As more individuals take up running outdoors, it’s worth safely exploring trail running options, for those capable of trading crowded asphalt for lightly trodden paths and logging roads. For those stuck in a big city, many of these running trails are closer than you might think. In NYC, The Long Path starts at the 175th Street Subway Station and runs 358 miles, all the way to Albany. Then there’s Oakland’s Reinhardt Redwood Regional Park, LA’s Angeles National Forest, Portland’s Forest Park, and more. Rough terrain takes forethought, and runners must have sturdy footwear as well as apparel that wicks properly. Here we have rounded up some of our picks for efficient, comfortable and functional running gear. Next, simply tell somebody where you’re going and what time you expect to return, and enjoy a little workout in the great outdoors.
Cushioning and foot protection are crucial on trail runs where you may find yourself scrambling over sharp stones and taking hard impacts on uneven ground. The fourth iteration of Hoka One One‘s Speedgoat ($145) are like mountain-bike tires for your feet. Thick and slightly bouncy, they allow for many miles in relative arch-cosseting comfort. The snug midsole allows for good control over exposed tree roots and the Vibram rubber soles are grippy on slippery rocks.
The Rhythm shirt’s super-light, nylon and merino blend fabric offers just the right amount of stretch and dries five times faster than regular merino. Even in humid conditions, a soaked T-shirt will dry on your body as you continue to exercise. For the first time, Black Diamond has made the shirt available as a long-sleeve ($75). Meanwhile, the brand’s Sprint shorts ($60) were co-developed by mountain athletes. The shorts sit flat on the legs but have plenty of pockets for maps, an outer shell or vest, and a rear pocket that cradles your cell and keeps it from bouncing around.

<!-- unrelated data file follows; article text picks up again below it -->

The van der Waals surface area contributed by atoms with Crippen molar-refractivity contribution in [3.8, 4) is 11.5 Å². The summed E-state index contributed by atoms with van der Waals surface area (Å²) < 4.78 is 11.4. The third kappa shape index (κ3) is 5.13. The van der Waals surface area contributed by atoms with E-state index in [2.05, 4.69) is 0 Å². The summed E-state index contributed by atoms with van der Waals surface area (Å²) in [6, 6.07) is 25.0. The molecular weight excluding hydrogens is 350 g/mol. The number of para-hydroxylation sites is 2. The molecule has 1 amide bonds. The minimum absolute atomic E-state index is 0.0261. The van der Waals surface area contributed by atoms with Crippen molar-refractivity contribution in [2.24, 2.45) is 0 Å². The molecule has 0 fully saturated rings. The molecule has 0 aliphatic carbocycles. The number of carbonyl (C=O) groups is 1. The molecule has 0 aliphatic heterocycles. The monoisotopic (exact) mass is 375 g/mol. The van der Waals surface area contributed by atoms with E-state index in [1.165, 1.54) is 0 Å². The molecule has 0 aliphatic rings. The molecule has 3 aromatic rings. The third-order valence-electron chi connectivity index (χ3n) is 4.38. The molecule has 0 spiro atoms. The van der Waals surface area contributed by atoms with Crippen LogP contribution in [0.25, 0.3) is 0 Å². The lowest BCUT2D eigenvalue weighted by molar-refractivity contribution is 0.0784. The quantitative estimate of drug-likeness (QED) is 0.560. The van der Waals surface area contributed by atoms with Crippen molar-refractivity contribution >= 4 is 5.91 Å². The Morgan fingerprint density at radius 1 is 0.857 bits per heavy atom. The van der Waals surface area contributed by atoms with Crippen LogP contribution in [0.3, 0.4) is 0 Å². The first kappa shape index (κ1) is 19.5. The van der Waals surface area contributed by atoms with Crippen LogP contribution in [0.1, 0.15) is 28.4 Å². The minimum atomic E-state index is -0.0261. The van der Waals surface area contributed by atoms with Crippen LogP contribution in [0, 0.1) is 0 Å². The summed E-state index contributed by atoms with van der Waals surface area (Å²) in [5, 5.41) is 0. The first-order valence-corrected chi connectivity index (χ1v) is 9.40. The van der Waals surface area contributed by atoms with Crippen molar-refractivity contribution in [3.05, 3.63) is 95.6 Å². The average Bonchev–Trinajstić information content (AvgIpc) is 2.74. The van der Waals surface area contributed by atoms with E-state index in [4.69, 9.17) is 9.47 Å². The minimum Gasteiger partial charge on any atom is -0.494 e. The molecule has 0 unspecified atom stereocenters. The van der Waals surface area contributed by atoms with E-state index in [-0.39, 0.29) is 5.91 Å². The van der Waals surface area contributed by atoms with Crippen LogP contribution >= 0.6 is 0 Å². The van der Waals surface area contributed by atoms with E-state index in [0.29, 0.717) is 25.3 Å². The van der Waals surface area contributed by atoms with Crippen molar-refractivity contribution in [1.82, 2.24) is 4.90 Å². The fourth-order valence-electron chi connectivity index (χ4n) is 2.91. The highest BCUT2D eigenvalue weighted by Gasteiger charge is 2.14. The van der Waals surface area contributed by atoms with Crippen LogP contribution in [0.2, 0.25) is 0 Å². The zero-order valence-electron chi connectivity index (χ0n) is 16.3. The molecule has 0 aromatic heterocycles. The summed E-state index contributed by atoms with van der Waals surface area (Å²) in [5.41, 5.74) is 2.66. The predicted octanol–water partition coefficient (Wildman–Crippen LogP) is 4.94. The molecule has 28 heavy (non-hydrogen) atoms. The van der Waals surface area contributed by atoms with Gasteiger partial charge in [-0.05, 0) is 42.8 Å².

New from Suunto, the 7 watch ($499) is a sports-training timepiece with all the expected functions like GPS and heart-rate monitoring, but also plenty of smartwatch elements best suited for those who lean on Google products such as Google Pay and Fit, as it runs on Wear OS by Google. The key trail-running function is the gorgeously displayed topographical offline maps, which show details of the terrain that you’re running in real time. It also includes the trick functionality of “heat maps” that display nearby routes most often frequented by other runners—ideal for figuring out how busy or secluded your chosen route might be.
Seamless Base Layers
Even as the weather gets warmer, covering your legs on runs is important in order to protect from sun, poison ivy, and ticks. Mission Workshop’s seamless base layers include these leggings-style pants ($95) crafted from a lightweight knit made by 37.5, the company that developed a fascinating tech-fabric from particles of volcanic sand. These pants fit easily under running shorts, thanks to four-way stretch and they’re guaranteed to last forever, according to the brand.
Uproar Polarized Glasses
When it comes to aesthetics, sports-specific sunglasses are oftentimes unfortunate, but the Uproar sunglasses ($149) by Smith (or their larger-framed Pinpoint design) are unassuming and simple, while still functional. Specifically engineered for long-distance running, they won’t bounce on your nose. The ChromaPop polarized lenses make terrain easier to gauge on shadow-and-sun dappled trails, and are tough enough to take a branch in the face. A special coating on the lenses also repels dirt and water.
When you’re out in the wild with help many miles away, various supplies are essential but tricky to carry. Camelbak’s Zephyr Vest ($150) uses a well-ventilated knit mesh that’s lightweight but sturdy enough to carry two collapsible water bottles on either side of the chest. Also featuring small, easy-to-reach pouches, there’s space for snacks, running gels or even small first aid products. The back pouch is ideal for emergency essentials like an extra rainproof layer, a reliable lighter and a headlamp.
Images courtesy of respective brands, hero image by John Price